This site will look much better in a browser that supports web standards, but it is accessible to any browser or Internet device.


Design and Production

The highly skilled creative people working in design and production plan, construct and organize all the physical details of the play's environment.

All the scenery and furniture and some of the props used in the production are the results of the set designer's vision.

The garments and accessories the actors wear represent the work of the costume designer.

The actors are made visible and the onstage atmosphere is enhanced by the lighting designer.

The background music for the show is created by the composer and the sound designer provides the sound effects.

The stage manager ensures that the whole show runs smoothly.

The design team relies on the production team to translate its vision into reality. The production manager and technical director coordinate the creation of the sets, costumes, lighting and sound/music, making sure all the technical aspects of a production take shape according to schedule and budget while respecting the integrity of the work. Each technical area of a production also requires the skills of a host of trained theatre personnel.

Sets and Props

  • The head carpenter supervises set construction.
  • Carpenters build and/or install the sets.
  • Scenic painters paint the set.
  • The stage crew moves the various elements of the set on and off stage during scene changes.
  • The propmaster oversees the construction and organization of the properties used in the show.
  • Props artisans construct the properties required for the show.
  • The props crew keeps track of the props during the performance and run of the show.

Costumes, Wigs and Makeup

  • The head of wardrobe oversees the costuming process.
  • Cutters devise patterns and cut the material for costumes.
  • The cutter's assistant, known as the first hand, supervises the stitchers.
  • Stitchers sew the costumes.
  • Dyers work with dyes, paints and other products to colour materials to be used in costumes or props.
  • Milliners make hats and other items to be worn on the head.
  • Dressers assist the actors with costume changes during performance.
  • The head of makeup oversees the application of makeup.
  • The wigmaster makes wigs and other hairpieces and help the actors with these during performances.
  • Newly made costumes must often look worn, old or even battered to suit the characters they are made for. This means that once created, costumes have to go through a process of breakdown to achieve the desired look.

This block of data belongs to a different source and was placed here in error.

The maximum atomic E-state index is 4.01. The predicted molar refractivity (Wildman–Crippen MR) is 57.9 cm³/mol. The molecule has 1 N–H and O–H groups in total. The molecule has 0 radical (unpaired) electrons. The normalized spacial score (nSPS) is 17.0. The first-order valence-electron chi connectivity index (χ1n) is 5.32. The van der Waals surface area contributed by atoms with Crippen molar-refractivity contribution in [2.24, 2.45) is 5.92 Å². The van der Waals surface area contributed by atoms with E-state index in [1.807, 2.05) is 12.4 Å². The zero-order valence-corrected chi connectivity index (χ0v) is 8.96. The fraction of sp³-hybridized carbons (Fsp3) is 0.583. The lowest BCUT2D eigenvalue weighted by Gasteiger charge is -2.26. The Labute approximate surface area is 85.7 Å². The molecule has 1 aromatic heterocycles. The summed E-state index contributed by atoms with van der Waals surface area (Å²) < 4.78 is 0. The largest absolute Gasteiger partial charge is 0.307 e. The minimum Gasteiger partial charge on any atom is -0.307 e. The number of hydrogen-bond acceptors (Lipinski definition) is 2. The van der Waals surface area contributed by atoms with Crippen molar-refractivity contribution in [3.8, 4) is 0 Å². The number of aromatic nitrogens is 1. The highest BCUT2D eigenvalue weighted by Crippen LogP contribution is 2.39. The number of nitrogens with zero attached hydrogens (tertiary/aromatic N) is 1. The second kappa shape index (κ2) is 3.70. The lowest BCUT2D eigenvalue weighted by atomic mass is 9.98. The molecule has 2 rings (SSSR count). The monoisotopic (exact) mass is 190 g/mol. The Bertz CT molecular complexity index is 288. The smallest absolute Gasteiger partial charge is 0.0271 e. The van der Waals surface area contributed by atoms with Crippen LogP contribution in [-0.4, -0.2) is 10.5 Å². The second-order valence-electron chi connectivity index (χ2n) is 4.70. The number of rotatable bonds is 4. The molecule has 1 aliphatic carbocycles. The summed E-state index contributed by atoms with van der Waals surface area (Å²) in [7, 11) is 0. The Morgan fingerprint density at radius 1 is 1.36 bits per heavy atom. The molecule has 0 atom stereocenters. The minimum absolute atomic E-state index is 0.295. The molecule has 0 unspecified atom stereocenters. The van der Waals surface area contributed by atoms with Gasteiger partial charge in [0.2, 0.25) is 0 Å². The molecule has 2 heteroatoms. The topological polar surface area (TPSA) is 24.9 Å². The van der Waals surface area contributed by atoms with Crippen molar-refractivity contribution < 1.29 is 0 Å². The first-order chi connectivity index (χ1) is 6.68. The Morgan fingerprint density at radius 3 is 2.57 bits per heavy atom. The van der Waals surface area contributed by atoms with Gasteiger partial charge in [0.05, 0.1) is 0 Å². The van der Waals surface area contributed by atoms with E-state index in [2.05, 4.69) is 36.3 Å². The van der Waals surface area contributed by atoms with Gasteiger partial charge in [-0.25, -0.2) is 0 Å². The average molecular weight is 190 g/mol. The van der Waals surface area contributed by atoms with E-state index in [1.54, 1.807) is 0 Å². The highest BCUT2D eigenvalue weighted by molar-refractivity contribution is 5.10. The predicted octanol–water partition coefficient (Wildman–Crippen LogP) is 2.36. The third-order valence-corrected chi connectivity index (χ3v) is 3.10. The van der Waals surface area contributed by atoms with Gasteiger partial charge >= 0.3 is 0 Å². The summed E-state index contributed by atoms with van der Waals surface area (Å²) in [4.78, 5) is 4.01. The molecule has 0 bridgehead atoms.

• The term "costume breakdown" is also used to describe the process of reading a script to see how many costumes the play will need. The breakdown ends up looking like a grid divided into scenes and costumes changes.

Lighting and Sound

  • The head electrician ensures the safe installation and use of all lighting equipment.
  • The head of sound supervises the installation of the various elements of the sound system.
  • Technicians install the equipment.
  • Board operators run the control boards and other equipment that operate the lighting and sound equipment during a performance.

Types of Stages

The shape of the stage on which the play will be produced influences the planning and execution of all the visual elements of a production, including the blocking of the actors.


  • the acting area is contained at one end of a box-like space
  • the performance is viewed from one basic direction



Proscenium or "picture-frame stage"

  • similar to an endstage, with a proscenium framing the stage and dividing the audience from the performers
  • stage image: Architectural Design by Diamond and Schmitt Architects Incorporated Digital Model by Cicada Design.

Thrust Stage

Thrust stage

  • the acting area extends into the audience area
  • the performance may be viewed from more than one direction
  • stage image: Architectural Design by Diamond and Schmitt Architects Incorporated Digital Model by Cicada Design.

Arena stages

  • the acting area is completely surrounded by the audience area
  • the performance may be viewed from several different directions

Configurable theatre

  • Configurable theatre spaces, like the Studio at the National Arts Centre, can be adapted to create any of the types of stages listed above.